Wednesday, February 1, 2023

Twitter and 2023’s Super Bowl

 

With all the buzz surrounding Twitter, this year’s Super Bowl is bound to be very, very different than years past. The reason is simple for those who live and breathe in the Twitterverse and can be explained with two words: Elon Musk. Since Musk officially took over Twitter in October 2022, the Twitterverse has changed dramatically, and the Super Bowl will be one example of the drastic change.

Many users left Twitter – some migrated to Mastodon, and others simply took a hiatus from the real time news and commentary social media platform.

Many brands stopped advertising on Twitter and put a pause on their tweets.

But the most disappointing change for this marketer will be the loss of a real time conversation during Super Bowl Sunday about the ads. Whether the hashtag is #SuperBowlAds, #SuperBowlAdvertising, #BrandBowl, #Ads, or any other marketing or branding hashtag, the conversation is bound to be substantially smaller than in years past, if at all.

Remember the Oreo tweet during the 2013 Super Bowl? When the electricity went out in the stadium, the Oreo marketing team pivoted quickly with a great idea and tweeted: “Power out? [Photo: No problem. You can still dunk in the dark.]”

In response, Lowe’s home improvement stores tweeted: “Hey dome operators at the Big Game, there are a few Lowe’s nearby if you need some generators.”

And also in response, PBS (public television TV channel) tweeted: “This might be a good time to think about alternative programing. #SuperBowlBlackOut”

And remember the Apple Ad during the 1984 Super Bowl that introduced the Macintosh computer? No ad has rivaled that one in terms of impact except, perhaps, the 2002 Budweiser ad in which the Clydesdale horses knelt in memory of the lives lost on September 11, 2001.

So, what will happen off the field during this year’s Big Game? Where will the most interesting conversations take place to discuss the ads? Your guess is as good as mine – but be sure to check out my blog on the morning after the game on February 13, for my annual review of the ads.


Image Credit: Debbie Laskey.

Monday, January 30, 2023

Notable Deaths in 2022 and Some #PersonalBranding Tips


While many notable deaths happened during 2022, we were left with a myriad of personal branding tips. Join me in learning from the legacies of these 13 inspiring individuals.

QUEEN ELIZABETH II
The Queen’s reign of 70 years will probably never be matched. She led a Commonwealth of 54 nations, had a ceremonial seat in Parliament, and met with the British Prime Minister on a regular basis. She traveled around the world and met with countless international leaders including 12 American Presidents. Her legacy will be her exemplary example of teamwork, collaboration, and service.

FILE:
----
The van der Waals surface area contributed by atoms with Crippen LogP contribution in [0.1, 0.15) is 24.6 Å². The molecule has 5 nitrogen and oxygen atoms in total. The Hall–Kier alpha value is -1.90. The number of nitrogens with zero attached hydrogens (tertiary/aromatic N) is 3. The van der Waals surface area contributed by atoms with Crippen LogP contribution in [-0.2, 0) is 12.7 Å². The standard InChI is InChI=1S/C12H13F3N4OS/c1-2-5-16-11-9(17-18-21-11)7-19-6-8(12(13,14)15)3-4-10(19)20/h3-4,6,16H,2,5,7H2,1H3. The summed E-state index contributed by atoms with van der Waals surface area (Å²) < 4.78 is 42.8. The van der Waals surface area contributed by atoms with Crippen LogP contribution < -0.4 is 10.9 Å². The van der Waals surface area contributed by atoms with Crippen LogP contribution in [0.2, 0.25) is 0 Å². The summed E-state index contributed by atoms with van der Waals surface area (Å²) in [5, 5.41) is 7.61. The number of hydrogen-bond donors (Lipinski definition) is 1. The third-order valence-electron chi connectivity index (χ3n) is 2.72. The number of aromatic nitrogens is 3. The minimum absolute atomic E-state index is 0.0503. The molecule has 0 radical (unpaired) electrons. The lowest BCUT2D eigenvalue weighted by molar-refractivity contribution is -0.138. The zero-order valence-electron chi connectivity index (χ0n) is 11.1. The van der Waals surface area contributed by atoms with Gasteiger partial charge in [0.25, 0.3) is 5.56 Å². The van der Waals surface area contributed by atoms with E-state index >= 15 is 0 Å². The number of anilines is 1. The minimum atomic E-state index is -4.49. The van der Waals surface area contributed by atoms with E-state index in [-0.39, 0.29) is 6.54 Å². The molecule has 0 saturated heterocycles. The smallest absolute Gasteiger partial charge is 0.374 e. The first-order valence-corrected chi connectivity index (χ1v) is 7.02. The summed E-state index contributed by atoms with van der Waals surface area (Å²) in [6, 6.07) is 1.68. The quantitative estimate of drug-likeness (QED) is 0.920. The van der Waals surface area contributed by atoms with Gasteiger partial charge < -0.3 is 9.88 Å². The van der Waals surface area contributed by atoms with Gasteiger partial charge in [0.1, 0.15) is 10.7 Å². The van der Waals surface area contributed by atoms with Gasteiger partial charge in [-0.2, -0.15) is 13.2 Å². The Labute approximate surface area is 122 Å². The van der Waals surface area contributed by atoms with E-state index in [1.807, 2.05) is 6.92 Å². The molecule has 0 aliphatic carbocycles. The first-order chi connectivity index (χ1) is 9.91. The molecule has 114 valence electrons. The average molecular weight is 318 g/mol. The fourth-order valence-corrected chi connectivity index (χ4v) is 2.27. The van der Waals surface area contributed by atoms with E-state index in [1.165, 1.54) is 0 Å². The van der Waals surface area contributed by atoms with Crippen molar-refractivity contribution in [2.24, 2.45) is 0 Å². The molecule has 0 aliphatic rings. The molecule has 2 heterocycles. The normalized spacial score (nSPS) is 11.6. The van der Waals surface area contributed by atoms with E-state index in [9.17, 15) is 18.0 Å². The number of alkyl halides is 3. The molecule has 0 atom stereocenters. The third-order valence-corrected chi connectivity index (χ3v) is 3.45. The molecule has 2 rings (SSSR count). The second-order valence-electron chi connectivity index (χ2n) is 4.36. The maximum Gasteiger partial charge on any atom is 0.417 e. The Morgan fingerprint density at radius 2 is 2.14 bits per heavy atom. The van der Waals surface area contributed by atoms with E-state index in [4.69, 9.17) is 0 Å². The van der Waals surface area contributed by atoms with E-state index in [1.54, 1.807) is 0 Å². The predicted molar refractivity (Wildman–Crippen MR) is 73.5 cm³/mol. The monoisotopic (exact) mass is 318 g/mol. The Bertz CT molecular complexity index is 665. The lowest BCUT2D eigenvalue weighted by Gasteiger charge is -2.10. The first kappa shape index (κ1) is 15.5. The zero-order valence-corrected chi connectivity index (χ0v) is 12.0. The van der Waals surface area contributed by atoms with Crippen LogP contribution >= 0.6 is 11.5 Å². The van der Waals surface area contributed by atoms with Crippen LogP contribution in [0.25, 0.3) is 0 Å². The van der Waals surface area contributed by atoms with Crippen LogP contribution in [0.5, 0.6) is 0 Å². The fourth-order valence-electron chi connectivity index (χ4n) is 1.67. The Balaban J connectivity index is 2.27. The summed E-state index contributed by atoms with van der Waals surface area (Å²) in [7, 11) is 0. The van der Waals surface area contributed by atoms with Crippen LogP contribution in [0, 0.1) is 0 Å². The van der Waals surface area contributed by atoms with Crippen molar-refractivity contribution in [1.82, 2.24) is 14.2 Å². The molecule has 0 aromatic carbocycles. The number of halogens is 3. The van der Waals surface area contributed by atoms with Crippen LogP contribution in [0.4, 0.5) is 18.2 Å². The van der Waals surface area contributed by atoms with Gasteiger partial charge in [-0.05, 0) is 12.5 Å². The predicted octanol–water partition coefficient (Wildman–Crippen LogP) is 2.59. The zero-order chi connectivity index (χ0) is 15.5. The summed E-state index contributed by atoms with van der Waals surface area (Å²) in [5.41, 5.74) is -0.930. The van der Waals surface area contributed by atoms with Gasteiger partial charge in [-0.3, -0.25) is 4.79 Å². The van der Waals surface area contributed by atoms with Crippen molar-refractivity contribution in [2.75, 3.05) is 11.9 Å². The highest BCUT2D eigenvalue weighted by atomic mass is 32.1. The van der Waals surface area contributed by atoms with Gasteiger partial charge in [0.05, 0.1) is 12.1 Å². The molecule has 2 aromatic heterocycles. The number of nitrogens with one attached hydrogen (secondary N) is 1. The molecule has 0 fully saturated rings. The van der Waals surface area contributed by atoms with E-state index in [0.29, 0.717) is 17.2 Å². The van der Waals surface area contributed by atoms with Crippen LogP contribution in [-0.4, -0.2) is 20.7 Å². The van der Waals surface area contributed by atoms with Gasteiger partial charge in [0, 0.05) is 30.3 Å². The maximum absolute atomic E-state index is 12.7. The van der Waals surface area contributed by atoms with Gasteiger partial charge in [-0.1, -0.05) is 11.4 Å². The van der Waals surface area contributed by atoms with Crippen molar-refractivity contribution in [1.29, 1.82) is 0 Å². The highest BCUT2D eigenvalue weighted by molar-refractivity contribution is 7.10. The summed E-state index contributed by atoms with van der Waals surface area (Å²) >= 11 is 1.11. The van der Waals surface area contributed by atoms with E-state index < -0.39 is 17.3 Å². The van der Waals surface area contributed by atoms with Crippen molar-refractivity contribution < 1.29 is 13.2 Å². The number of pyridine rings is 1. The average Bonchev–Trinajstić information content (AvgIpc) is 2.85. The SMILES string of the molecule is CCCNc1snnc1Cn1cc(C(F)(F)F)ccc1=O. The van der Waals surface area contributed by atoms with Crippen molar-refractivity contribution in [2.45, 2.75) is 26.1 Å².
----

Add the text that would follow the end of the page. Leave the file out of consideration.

PERSONAL BRANDING TIP: Be of service to others.

VIN SCULLY
The voice of the Brooklyn Dodgers and then the Los Angeles Dodgers baseball team was as much a part of the team as the players on the field. He announced games for 67 years, a feat that will be hard to beat. Vin served as an inspiration for broadcasters, players, and fans in his knowledge of the game as well as his kindness, which was heard in his opening remarks for every game, “Hi everybody, and a very pleasant good evening to you, wherever you may be. It’s time for Dodger baseball.” He clearly represented the Dodgers but also served as a broadcaster for football and other sporting events. His name will always be synonymous with having a passion for one’s job.

According to the Dodgers, “Vin was the voice of the Dodgers, and so much more. He was their conscience, their laureate, capturing their beauty and chronicling their glory from Jackie Robinson to Sandy Koufax, Kirk Gibson to Clayton Kershaw. Vin Scully was the heartbeat of the Dodgers, and is so many ways, the heartbeat of Los Angeles.”

PERSONAL BRANDING TIP: Be passionate about your job – and you won’t work a day in your life.

NICHELLE NICHOLS
Known for her portrayal of Nyota Uhura in the 1960’s TV show STAR TREK and its film sequels, Nichelle Nichols was an actress, singer, dancer, and later, activist. Her portrayal of Communications Officer/Lieutenant Uhura (freedom in Swahili) was groundbreaking for African American actresses on American television, and when she tired of the role and wished to pursue a career on Broadway, a chance encounter with the Reverend Martin Luther King, Jr. convinced her to stay in the role. In later years, she became an ambassador for NASA whose recruitment efforts resulted in more than 2,600 applications from women and minority astronaut hopefuls including Sally Ride, the first American woman in space.